MIAMI -- The Miami Marlins will gather their staff for baseball operations president Larry Beinfest's first meeting of spring training Sunday morning. In past years, his program began with a review of the previous season.
Not this time.
The Marlins are simply tired of hearing about all that went wrong in 2012 -- and the fallout that followed. They changed managers, traded players, sliced off a huge percentage of payroll and are bracing to play in front of sparse crowds once again in a ballpark that has only hosted the team for one season.
So on Sunday, Beinfest will try to usher in a new beginning.
"It is time to turn the page," Beinfest said. "Organizationally, we have. My preamble to the staff will not include anything about last season. Generally, when I open things up with our field staff, we talk a little bit about the previous season and how the winter went and my plan is not to talk about it at all. I think it's kind of done. I think we need to talk about our young players, talk about the 2013 Marlins and move forward."
Really, they have little choice.
The Marlins are starting over in many respects, with a new manager in Mike Redmond, a slew of new players -- so many that even a veteran like Juan Pierre, who is returning for his second stint with the franchise, acknowledged Saturday that he spent some time leaning backward to check out the names on the backs of the jerseys of teammates he was meeting for the first time.
"When spring training starts, it's a rebirth," Marlins president David Samson said. "And we're starting over. We acknowledged our mistakes and we're starting over and we're happy it's time now."
The starting-over process really started last summer, when the Marlins traded away Hanley Ramirez, the first step in a salary purge. After the season, Miami sent former NL batting champion Jose Reyes, former NL ERA leader Josh Johnson and left-hander Mark Buehrle to Toronto. Their opening-day payroll in 2012 was $112 million -- this year, it will be about two-fifths of that.
Samson, who spoke for nearly an hour about a variety of topics -- including what he called erroneous reporting and perceptions about funding matters for the $515 million ballpark -- said when he met with fans on Saturday, the conversations were positive.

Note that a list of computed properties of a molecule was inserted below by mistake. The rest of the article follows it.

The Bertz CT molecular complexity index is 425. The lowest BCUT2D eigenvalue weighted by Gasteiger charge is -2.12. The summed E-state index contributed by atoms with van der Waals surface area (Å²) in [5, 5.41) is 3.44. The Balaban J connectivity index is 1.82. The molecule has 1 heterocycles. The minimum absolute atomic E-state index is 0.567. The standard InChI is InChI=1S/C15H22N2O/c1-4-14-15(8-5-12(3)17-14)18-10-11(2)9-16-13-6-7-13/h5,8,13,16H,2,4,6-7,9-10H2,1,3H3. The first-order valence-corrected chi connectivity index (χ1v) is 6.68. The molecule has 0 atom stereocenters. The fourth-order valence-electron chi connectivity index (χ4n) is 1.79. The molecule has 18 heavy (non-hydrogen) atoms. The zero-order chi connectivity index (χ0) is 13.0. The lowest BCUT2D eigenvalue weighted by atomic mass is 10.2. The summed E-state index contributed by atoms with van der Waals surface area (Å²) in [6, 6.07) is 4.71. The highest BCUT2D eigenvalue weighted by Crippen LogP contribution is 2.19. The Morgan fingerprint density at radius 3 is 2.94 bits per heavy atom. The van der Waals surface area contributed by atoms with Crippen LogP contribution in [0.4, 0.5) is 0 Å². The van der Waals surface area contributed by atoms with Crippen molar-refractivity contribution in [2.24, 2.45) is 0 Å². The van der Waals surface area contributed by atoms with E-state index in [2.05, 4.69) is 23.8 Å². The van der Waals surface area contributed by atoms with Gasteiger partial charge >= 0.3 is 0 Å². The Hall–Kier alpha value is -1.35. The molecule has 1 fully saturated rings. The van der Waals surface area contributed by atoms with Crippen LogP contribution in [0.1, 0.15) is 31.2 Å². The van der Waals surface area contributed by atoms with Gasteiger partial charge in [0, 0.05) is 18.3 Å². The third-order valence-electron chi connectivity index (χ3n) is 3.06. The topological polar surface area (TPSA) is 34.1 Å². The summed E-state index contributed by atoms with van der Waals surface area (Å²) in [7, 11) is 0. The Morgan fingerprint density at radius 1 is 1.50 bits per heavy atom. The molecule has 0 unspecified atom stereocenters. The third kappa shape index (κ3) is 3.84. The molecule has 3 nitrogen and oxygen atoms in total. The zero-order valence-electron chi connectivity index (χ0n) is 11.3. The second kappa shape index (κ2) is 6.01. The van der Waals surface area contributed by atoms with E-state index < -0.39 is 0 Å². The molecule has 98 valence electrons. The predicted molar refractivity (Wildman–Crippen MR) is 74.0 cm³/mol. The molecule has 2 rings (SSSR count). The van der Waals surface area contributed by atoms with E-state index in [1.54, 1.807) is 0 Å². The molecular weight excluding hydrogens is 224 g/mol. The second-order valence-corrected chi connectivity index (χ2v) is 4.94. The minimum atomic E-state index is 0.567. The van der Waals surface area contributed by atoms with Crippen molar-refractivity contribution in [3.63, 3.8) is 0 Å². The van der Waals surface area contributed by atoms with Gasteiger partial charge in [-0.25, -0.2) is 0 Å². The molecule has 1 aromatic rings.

"One fan at a time. That's what we do," Samson said. "That's what we tell everyone. We literally understand the frustration. It's hard."
Players are aware of the frustration as well. Many, including Giancarlo Stanton -- who was not at the team's event for fans at the ballpark on Saturday, though the Marlins expect him to report to camp in time for the first on-field, full-squad workout on Friday -- took to Twitter to express their disappointment when the trade with Toronto happened.
Logan Morrison, one of the team's more prolific tweeters and now the team's new first baseman, said it makes no sense to enter the new year resentful over anything.
"My take on it is I don't give a (bleep) about it because I can't control it," said Morrison, who's still recovering from knee surgery but aiming for a return before opening day. "So that's my take. I've got a job to do and it doesn't change my job description. I'm going to play first base on this team and I'm going to do my best to fill every role that is presented to me, whether it's hitting behind or hitting in front of Giancarlo -- because he's still on the team."
Redmond, who's replacing Ozzie Guillen as skipper, was all smiles on Saturday.
The former Marlins catcher was brought aboard by Miami about a month after last season ended -- and not long before the big trade with Toronto took place. He said he's as eager for this spring training as a manager as he was for any as a player.
"The last couple months have been torture, getting the job and having to wait so long to finally get on the field," Redmond said. "It's exciting to be here, to get around the players and the coaching staff and to realize that we've just got a couple days now to wait before we actually get on the field and start focusing on baseball. I'm ready to get going."
And even though it's almost certain that the Marlins will face low expectations, that won't be the case internally, Morrison said.
"You can't replace hunger," Morrison said. "A dog's No. 1 motivation is food. He won't sit for you when you first get him unless you have a treat or shove some food in front of him. That's what we have to do. We have to be hungry. We have to be willing to give up things that other teams aren't willing to give up. It won't be that hard. They've got their contract. They're happy with their families and things like that. They're secure. We're still fighting."